Consider the recent case of Joshua Goldberg, an impressive Internet troll who managed to pose as a White Nationalist who wrote for The Daily Stormer, a Jewish supremacist calling for Palestinian extermination, a crazy feminist SJW against Gamergate, and an Islamist extremist who managed to unlock that most elusive of troll achievements: Convincing people to carry out a terrorist attack in meatspace.

One Goldberg – tens of online aliases, thousands of virtual discussions, hundreds of thousands of Likes, upvotes, and shares to Facebook and Twitter.

A few tens of Goldbergs (with some AI bots helping out) – thousands of online aliases, millions of virtual discussions, billions of Likes, upvotes, and shares to Facebook and Twitter.

Maybe with some highly illegal and sordid initiation rituals to serve as potential kompromat.

Maybe an Agent 47 or three to prevent too many people spilling too many beans in too short an interval of time.

Maybe with a few conspiratorial-looking fronts – the Bilderberg Club in particular comes to mind – to take the “heat” away from any real conspiracy.

Put that way, it doesn’t seem all that impossible, now does it?

• Category: Ideology • Tags: Conspiracy Theories, Immigration, RealWorld 
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aleksievich-nobel I don’t make any claims to being some kind of hifalutin literatus. To the extent I read any fiction at all it is almost inevitably either sci-fi or fantasy. I am woefully uncultured when it comes to “Big L” Literature, and looking at the postmodernist dreck that seems to dominate the modern scene, I am frankly content to continue wallowing in my ignorance.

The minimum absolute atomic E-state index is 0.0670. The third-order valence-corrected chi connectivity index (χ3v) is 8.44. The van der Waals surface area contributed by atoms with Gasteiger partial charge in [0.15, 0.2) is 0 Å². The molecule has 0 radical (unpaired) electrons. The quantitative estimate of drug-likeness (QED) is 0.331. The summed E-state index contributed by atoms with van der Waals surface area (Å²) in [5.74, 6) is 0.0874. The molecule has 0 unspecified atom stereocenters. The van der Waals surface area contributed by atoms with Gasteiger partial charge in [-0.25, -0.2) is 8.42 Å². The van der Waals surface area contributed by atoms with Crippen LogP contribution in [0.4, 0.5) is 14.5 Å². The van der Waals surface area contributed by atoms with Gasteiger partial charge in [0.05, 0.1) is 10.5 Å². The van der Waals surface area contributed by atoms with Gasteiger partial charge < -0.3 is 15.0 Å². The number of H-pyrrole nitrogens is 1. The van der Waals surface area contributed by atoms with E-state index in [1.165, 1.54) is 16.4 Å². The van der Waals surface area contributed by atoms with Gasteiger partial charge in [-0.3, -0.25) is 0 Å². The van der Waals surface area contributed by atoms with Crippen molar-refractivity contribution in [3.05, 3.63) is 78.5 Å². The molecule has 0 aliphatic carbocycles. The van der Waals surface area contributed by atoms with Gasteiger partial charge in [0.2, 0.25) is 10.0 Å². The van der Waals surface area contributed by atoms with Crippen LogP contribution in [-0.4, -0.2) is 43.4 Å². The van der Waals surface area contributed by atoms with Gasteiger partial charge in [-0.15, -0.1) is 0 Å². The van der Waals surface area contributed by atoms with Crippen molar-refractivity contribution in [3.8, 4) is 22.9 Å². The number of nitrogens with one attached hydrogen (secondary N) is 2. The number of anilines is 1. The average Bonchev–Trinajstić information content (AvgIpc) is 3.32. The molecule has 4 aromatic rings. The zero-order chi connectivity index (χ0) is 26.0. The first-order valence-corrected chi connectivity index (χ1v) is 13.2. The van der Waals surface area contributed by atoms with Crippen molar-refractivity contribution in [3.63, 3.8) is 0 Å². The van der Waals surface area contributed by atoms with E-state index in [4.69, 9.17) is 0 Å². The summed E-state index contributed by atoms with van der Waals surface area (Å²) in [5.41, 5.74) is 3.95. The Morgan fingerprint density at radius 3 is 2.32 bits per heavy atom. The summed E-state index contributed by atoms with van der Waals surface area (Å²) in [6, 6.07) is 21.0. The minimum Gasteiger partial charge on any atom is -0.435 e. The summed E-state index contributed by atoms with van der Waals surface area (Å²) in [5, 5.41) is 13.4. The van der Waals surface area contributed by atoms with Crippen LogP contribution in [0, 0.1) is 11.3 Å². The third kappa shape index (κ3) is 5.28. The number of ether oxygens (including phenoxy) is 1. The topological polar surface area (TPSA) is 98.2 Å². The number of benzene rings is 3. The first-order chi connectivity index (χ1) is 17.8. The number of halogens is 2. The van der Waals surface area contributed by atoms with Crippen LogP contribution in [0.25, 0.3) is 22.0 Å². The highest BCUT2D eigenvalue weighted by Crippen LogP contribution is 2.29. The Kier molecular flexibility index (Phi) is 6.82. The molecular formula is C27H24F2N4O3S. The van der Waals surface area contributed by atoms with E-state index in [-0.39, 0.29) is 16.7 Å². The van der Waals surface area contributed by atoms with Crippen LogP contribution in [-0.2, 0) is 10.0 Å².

So I was not very surprised to find myself completely ignorant of Svetlana Alexievich when she was announced the winner of the 2015 Nobel Prize in Literature. What was more surprising is that this ignorance was widely shared amongst my Russian acquaintances. It is not particularly the case that my acquaintances are cultural troglodytes. As Western journalists have recently confirmed, she really is pretty unknown in the Russosphere.

The pathos of Alexievich’s situation is that, while some of her books have been successful—War’s Unwomanly Face reportedly sold two million copies—today, the humanist writer is nearly unknown in her dehumanizing homeland, and is of little interest to its people. Her print runs are modest. There are virtually no comments or votes on her books on (link in Russian), Russia’s answer to, and most of the books are not even in stock. By contrast, the previous five Russian-language winners of the literature Nobel—Ivan Bunin, Boris Pasternak, Solzhenitsyn, Mikhail Sholokhov, and Joseph Brodsky—are all still household names.